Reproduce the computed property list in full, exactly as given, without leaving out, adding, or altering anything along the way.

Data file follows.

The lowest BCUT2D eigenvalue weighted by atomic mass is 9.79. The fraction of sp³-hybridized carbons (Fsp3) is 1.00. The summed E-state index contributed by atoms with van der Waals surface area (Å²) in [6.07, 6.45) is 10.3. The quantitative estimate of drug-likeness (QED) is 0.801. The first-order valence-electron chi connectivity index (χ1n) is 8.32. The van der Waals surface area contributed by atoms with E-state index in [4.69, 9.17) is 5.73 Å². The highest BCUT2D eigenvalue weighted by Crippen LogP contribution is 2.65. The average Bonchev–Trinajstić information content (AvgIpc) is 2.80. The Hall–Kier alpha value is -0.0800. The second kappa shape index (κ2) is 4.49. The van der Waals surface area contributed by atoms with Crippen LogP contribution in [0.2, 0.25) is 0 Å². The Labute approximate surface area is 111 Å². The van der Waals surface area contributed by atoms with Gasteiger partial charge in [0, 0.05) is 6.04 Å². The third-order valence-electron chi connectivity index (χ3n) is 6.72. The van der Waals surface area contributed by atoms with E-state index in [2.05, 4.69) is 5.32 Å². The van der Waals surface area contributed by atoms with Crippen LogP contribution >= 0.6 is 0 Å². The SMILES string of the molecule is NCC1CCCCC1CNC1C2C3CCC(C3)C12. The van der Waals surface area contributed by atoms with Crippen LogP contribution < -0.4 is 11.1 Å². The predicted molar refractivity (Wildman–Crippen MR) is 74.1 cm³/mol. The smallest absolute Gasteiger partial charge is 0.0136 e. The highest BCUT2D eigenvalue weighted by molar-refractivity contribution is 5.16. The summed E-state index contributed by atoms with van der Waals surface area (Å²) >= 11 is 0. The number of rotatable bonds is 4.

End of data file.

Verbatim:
The lowest BCUT2D eigenvalue weighted by atomic mass is 9.79. The fraction of sp³-hybridized carbons (Fsp3) is 1.00. The summed E-state index contributed by atoms with van der Waals surface area (Å²) in [6.07, 6.45) is 10.3. The quantitative estimate of drug-likeness (QED) is 0.801. The first-order valence-electron chi connectivity index (χ1n) is 8.32. The van der Waals surface area contributed by atoms with E-state index in [4.69, 9.17) is 5.73 Å². The highest BCUT2D eigenvalue weighted by Crippen LogP contribution is 2.65. The average Bonchev–Trinajstić information content (AvgIpc) is 2.80. The Hall–Kier alpha value is -0.0800. The second kappa shape index (κ2) is 4.49. The van der Waals surface area contributed by atoms with Crippen LogP contribution in [0.2, 0.25) is 0 Å². The Labute approximate surface area is 111 Å². The van der Waals surface area contributed by atoms with Gasteiger partial charge in [0, 0.05) is 6.04 Å². The third-order valence-electron chi connectivity index (χ3n) is 6.72. The van der Waals surface area contributed by atoms with E-state index in [2.05, 4.69) is 5.32 Å². The van der Waals surface area contributed by atoms with Crippen LogP contribution >= 0.6 is 0 Å². The SMILES string of the molecule is NCC1CCCCC1CNC1C2C3CCC(C3)C12. The van der Waals surface area contributed by atoms with Crippen LogP contribution < -0.4 is 11.1 Å². The predicted molar refractivity (Wildman–Crippen MR) is 74.1 cm³/mol. The smallest absolute Gasteiger partial charge is 0.0136 e. The highest BCUT2D eigenvalue weighted by molar-refractivity contribution is 5.16. The summed E-state index contributed by atoms with van der Waals surface area (Å²) >= 11 is 0. The number of rotatable bonds is 4.